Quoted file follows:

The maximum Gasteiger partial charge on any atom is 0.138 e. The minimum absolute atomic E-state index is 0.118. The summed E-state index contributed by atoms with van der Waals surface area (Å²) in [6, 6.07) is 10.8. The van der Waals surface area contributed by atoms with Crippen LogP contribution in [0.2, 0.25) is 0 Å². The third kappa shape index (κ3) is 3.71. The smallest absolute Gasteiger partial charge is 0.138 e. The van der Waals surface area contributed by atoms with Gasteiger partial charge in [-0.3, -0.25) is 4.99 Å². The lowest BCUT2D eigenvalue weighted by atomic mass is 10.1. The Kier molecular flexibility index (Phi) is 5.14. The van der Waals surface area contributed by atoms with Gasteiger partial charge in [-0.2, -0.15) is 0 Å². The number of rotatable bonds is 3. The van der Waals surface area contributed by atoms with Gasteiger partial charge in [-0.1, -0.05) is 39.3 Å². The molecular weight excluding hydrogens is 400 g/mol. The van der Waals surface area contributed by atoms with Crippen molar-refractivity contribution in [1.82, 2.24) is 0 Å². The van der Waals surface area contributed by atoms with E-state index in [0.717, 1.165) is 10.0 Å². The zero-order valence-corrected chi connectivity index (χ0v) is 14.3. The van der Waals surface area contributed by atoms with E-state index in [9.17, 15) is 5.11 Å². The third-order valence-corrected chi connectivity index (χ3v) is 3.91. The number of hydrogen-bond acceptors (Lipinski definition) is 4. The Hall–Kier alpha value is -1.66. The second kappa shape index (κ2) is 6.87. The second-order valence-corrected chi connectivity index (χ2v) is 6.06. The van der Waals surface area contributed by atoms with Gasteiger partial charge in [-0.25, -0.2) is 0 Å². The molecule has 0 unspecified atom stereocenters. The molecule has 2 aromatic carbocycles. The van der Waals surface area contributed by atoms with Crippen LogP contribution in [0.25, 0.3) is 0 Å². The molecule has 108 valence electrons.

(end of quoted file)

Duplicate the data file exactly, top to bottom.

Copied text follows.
The maximum Gasteiger partial charge on any atom is 0.138 e. The minimum absolute atomic E-state index is 0.118. The summed E-state index contributed by atoms with van der Waals surface area (Å²) in [6, 6.07) is 10.8. The van der Waals surface area contributed by atoms with Crippen LogP contribution in [0.2, 0.25) is 0 Å². The third kappa shape index (κ3) is 3.71. The smallest absolute Gasteiger partial charge is 0.138 e. The van der Waals surface area contributed by atoms with Gasteiger partial charge in [-0.3, -0.25) is 4.99 Å². The lowest BCUT2D eigenvalue weighted by atomic mass is 10.1. The Kier molecular flexibility index (Phi) is 5.14. The van der Waals surface area contributed by atoms with Gasteiger partial charge in [-0.2, -0.15) is 0 Å². The number of rotatable bonds is 3. The van der Waals surface area contributed by atoms with Gasteiger partial charge in [-0.1, -0.05) is 39.3 Å². The molecular weight excluding hydrogens is 400 g/mol. The van der Waals surface area contributed by atoms with Crippen molar-refractivity contribution in [1.82, 2.24) is 0 Å². The van der Waals surface area contributed by atoms with E-state index in [0.717, 1.165) is 10.0 Å². The zero-order valence-corrected chi connectivity index (χ0v) is 14.3. The van der Waals surface area contributed by atoms with E-state index in [9.17, 15) is 5.11 Å². The third-order valence-corrected chi connectivity index (χ3v) is 3.91. The number of hydrogen-bond acceptors (Lipinski definition) is 4. The Hall–Kier alpha value is -1.66. The second kappa shape index (κ2) is 6.87. The second-order valence-corrected chi connectivity index (χ2v) is 6.06. The van der Waals surface area contributed by atoms with Gasteiger partial charge in [-0.25, -0.2) is 0 Å². The molecule has 0 unspecified atom stereocenters. The molecule has 2 aromatic carbocycles. The van der Waals surface area contributed by atoms with Crippen LogP contribution in [0.25, 0.3) is 0 Å². The molecule has 108 valence electrons.